Steven Kallstrom scripsit:
> Music publishing has added to the difficulties too by charging
> ungodly amounts for scores and renting scores.
Yes, and there is no excuse for it in this day and age. Computer
music setting (with Sibelius -- see www.sibelius.com) is a breeze and
can be every bit as good as pre-war hand engraving from Leipzig.
The other day I was reading a score published by Novellos c.1897. At
the front it said somehting like: "The purchase of scores and parts
carries with it the right of public performance". In other words, in
those days it was possible to buy performing materials of new
orchestral pieces. An orchestra could learn a new piece and, if it
was good, play it to death.
Nowadays it is necessary to rent the score and parts every time the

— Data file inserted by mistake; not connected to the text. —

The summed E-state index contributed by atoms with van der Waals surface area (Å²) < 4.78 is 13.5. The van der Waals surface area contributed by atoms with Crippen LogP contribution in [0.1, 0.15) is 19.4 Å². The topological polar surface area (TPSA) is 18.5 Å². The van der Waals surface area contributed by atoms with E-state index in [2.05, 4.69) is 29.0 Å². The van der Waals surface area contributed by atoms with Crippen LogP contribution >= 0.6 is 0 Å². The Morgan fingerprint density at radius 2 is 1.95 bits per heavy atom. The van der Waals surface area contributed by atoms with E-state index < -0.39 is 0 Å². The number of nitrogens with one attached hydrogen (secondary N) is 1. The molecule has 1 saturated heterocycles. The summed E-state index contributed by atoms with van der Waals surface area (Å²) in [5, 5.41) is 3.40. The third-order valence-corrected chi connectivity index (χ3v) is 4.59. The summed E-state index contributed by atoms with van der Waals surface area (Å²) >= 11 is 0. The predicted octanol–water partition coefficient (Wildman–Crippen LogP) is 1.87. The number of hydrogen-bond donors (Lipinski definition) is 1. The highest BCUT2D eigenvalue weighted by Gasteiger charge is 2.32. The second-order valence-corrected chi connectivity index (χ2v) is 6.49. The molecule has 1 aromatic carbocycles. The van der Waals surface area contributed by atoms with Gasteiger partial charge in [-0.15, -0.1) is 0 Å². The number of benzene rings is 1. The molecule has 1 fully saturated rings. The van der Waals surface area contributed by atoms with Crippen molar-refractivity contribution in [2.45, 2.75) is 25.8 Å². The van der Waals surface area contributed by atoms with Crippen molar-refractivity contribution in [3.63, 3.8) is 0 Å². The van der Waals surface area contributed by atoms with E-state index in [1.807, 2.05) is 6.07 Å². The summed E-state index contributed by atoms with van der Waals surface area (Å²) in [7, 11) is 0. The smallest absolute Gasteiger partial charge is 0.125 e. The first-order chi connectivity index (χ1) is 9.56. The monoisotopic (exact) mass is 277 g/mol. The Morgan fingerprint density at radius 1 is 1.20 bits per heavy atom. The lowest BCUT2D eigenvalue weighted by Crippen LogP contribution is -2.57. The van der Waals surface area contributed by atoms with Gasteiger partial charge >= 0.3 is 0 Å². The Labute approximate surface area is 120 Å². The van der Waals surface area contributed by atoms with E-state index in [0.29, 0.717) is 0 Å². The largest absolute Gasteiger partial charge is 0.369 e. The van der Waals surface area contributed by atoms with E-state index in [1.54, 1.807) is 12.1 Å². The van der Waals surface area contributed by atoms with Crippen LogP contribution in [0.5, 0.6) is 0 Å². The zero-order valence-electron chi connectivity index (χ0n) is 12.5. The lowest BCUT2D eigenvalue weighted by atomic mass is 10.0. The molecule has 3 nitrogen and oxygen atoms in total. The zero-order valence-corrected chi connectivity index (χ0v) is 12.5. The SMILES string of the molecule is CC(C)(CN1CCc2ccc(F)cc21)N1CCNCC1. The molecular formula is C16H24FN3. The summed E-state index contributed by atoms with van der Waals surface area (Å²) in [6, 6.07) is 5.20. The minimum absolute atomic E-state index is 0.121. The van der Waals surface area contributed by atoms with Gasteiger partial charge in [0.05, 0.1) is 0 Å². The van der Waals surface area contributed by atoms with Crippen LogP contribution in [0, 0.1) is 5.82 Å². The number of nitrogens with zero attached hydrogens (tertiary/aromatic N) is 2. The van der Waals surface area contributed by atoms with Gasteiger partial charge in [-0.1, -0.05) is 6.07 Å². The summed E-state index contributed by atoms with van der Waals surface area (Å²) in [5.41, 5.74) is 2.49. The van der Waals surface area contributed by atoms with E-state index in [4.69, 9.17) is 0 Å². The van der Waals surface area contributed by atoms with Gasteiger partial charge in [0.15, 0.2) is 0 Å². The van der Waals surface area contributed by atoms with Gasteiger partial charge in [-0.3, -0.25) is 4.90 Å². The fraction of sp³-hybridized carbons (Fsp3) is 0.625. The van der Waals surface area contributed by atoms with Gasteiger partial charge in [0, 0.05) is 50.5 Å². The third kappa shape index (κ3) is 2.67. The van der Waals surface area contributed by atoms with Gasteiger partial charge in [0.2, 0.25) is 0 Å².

piece is performed. Each time the bowings etc, have to be redone.
It's much easier to pull out soemthing in the library and play it
Music publishers have shot themselves in the foot by their rental
policies and the sophisticated audience has been denied variety of
If you are still with me, I will atempt to get back to an approved
I recently tried to purchase a series of volumes published by Faber
Music of 16 & 17 C organ music. There are 18 volumes in the series.
Four of them are out of print and not reprinting. The original (1986)
price for these 36-page volumes (which have very inconvenient
turnovers) was UKP 4.95 ($8:00 at today's exchange rate). Present
asking price is UKP 10.95 ($17.50) for those which are still in print.
For xeroxes of those volumes that are now otherwise unavailable Faber
are asking UKP 15.95 ($25.50). Let me repeat that: $25.00 for a bound
xerox of music which was written over 200 years ago!
Where does that leave the incentive to be adventurous?